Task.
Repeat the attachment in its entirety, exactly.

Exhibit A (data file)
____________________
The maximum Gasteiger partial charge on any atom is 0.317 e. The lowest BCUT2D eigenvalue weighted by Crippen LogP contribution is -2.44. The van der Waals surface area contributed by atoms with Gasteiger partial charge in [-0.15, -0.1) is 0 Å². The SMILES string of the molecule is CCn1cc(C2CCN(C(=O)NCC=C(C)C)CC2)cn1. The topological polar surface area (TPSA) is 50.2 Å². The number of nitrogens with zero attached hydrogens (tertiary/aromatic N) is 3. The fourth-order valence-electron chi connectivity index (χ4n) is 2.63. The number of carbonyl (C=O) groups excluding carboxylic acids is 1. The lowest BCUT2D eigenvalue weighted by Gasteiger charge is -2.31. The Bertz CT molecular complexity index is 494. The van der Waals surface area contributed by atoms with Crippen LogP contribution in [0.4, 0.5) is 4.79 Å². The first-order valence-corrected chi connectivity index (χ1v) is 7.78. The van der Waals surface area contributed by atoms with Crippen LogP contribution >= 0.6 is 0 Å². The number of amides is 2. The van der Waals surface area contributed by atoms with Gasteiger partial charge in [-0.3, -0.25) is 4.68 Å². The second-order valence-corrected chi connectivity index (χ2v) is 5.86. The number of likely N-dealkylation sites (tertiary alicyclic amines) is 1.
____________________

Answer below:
The maximum Gasteiger partial charge on any atom is 0.317 e. The lowest BCUT2D eigenvalue weighted by Crippen LogP contribution is -2.44. The van der Waals surface area contributed by atoms with Gasteiger partial charge in [-0.15, -0.1) is 0 Å². The SMILES string of the molecule is CCn1cc(C2CCN(C(=O)NCC=C(C)C)CC2)cn1. The topological polar surface area (TPSA) is 50.2 Å². The number of nitrogens with zero attached hydrogens (tertiary/aromatic N) is 3. The fourth-order valence-electron chi connectivity index (χ4n) is 2.63. The number of carbonyl (C=O) groups excluding carboxylic acids is 1. The lowest BCUT2D eigenvalue weighted by Gasteiger charge is -2.31. The Bertz CT molecular complexity index is 494. The van der Waals surface area contributed by atoms with Crippen LogP contribution in [0.4, 0.5) is 4.79 Å². The first-order valence-corrected chi connectivity index (χ1v) is 7.78. The van der Waals surface area contributed by atoms with Crippen LogP contribution >= 0.6 is 0 Å². The number of amides is 2. The van der Waals surface area contributed by atoms with Gasteiger partial charge in [-0.3, -0.25) is 4.68 Å². The second-order valence-corrected chi connectivity index (χ2v) is 5.86. The number of likely N-dealkylation sites (tertiary alicyclic amines) is 1.